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Key role for libraries in Norfolk

21 February 2020

Libraries in Norfolk are more relevant than ever – helping people stay well, find work and update their skills – a new report reveals.

Norfolk County Council remains committed to having 47 branch libraries, most of which are open for 69 hours per week through the Open Library self-service scheme.

The latest Norfolk library strategy says that every £1 invested in libraries secures a further £8 in social value – which means benefits to the community.

Councillor Margaret Dewsbury, cabinet member for communities and partnerships, said: “I’m proud that our libraries play a key role in supporting people and enabling communities to thrive.
“They are no longer just a place where you borrow books – they’re the face of the county council in our communities, hosting a wide range of services and activities.”

The report highlights:

  • The importance of libraries to literacy for all ages, by encouraging daily reading
  • Extended opening hours through the Open Library scheme, which enables people to use self-service outside of core opening hours
  • Support for digital inclusion and skill building, such as the Learn My Way programme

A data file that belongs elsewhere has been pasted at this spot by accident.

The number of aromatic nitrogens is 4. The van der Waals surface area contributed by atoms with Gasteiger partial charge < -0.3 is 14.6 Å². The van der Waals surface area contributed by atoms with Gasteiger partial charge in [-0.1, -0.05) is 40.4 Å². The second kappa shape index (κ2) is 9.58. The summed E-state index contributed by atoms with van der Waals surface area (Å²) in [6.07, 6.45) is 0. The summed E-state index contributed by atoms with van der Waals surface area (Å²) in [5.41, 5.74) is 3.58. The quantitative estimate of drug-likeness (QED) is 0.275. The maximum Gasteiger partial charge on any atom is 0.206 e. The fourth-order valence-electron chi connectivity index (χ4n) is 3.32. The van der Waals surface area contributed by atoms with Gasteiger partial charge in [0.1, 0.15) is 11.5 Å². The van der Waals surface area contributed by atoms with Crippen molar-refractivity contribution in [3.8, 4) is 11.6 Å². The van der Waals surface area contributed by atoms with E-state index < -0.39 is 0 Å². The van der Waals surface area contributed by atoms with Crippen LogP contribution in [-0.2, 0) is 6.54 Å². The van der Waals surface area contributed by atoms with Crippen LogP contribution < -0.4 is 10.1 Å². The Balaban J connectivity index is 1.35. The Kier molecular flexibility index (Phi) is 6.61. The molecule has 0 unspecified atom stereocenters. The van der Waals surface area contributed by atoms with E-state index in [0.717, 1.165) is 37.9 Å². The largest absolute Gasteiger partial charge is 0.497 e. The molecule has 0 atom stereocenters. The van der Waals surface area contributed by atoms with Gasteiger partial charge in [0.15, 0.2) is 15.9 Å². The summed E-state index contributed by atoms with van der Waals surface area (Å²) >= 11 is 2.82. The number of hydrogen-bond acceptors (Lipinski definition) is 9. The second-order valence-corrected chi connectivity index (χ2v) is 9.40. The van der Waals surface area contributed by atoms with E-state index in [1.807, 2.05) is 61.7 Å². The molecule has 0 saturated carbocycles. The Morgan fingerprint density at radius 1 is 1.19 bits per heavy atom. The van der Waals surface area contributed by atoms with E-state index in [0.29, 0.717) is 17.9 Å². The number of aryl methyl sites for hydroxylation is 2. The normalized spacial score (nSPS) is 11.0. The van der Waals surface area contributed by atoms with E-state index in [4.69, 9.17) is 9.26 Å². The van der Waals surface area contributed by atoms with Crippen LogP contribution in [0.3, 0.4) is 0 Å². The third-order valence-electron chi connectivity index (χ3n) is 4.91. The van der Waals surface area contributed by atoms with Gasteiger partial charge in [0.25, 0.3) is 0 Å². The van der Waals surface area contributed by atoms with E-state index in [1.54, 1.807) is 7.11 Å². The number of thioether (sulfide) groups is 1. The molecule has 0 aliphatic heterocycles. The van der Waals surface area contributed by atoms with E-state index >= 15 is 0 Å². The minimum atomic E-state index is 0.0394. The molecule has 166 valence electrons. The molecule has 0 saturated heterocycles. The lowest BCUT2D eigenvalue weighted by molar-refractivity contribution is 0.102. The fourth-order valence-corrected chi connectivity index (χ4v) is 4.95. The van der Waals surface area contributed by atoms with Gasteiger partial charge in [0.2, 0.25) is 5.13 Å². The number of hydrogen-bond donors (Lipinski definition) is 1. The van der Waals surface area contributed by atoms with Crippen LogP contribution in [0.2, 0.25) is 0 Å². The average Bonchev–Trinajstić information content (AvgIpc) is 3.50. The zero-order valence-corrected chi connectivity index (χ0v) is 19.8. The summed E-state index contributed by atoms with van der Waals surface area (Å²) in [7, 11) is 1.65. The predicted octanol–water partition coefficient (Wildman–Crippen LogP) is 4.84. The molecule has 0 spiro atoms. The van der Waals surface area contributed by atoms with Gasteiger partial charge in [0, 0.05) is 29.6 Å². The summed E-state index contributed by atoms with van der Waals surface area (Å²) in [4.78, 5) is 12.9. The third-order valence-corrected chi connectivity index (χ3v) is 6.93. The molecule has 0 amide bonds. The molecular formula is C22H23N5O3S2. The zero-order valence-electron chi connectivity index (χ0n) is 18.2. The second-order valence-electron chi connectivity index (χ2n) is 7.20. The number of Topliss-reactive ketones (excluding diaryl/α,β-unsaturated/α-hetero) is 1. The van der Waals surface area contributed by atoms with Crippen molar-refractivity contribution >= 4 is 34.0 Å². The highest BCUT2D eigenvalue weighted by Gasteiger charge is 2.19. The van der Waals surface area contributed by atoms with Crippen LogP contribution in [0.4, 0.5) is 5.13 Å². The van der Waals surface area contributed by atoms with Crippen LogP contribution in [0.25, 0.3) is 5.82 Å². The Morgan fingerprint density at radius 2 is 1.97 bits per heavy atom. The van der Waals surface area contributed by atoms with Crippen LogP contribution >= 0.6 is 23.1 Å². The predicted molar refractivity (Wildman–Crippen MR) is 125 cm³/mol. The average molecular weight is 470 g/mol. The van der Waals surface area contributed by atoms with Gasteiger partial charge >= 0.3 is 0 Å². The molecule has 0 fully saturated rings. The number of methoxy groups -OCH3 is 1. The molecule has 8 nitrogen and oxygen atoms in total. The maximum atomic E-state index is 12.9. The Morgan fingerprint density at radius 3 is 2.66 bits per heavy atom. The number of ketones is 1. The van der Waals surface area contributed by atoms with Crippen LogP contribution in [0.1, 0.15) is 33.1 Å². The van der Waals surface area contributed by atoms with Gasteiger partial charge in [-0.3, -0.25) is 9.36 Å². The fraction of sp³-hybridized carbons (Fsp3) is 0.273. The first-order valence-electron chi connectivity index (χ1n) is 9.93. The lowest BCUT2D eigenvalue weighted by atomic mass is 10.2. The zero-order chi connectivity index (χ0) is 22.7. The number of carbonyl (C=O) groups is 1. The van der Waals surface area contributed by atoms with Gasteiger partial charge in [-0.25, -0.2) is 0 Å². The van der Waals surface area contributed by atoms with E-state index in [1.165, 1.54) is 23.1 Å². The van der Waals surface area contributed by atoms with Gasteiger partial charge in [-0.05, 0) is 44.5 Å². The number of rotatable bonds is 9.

• Support for the early years and family service with bounce and rhyme, baby weighing and chat sessions
  • Work with public health, including weight management and quit smoking sessions
  • Adult learning and skills work
  • Tackling social isolation, through community events and “just a cuppa” sessions
  • Work to boost the economy, with the Millennium Library and branches in King’s Lynn, Thetford and Great Yarmouth offering support for business start-ups, self-employment and business growth

The report notes that other areas have closed or outsourced libraries but that Norfolk remains committed to having 47 libraries “based in our communities, where they can be the face of the county council and best meet local people’s needs.”

It says that if new libraries are opened or existing ones relocated, they will be “in population growth areas, close to other services, retail centres and transport hubs.”
The strategy’s key aims are for the service to be:

  • Open and accessible
  • Relevant and responsive
  • Informative and impactful
  • Collaborative and consistent

The council’s cabinet is recommended to approve the report, when it meets at 10am on Monday, 2 March. Read the report. The meeting will be webcast live and a recording available to view afterwards.

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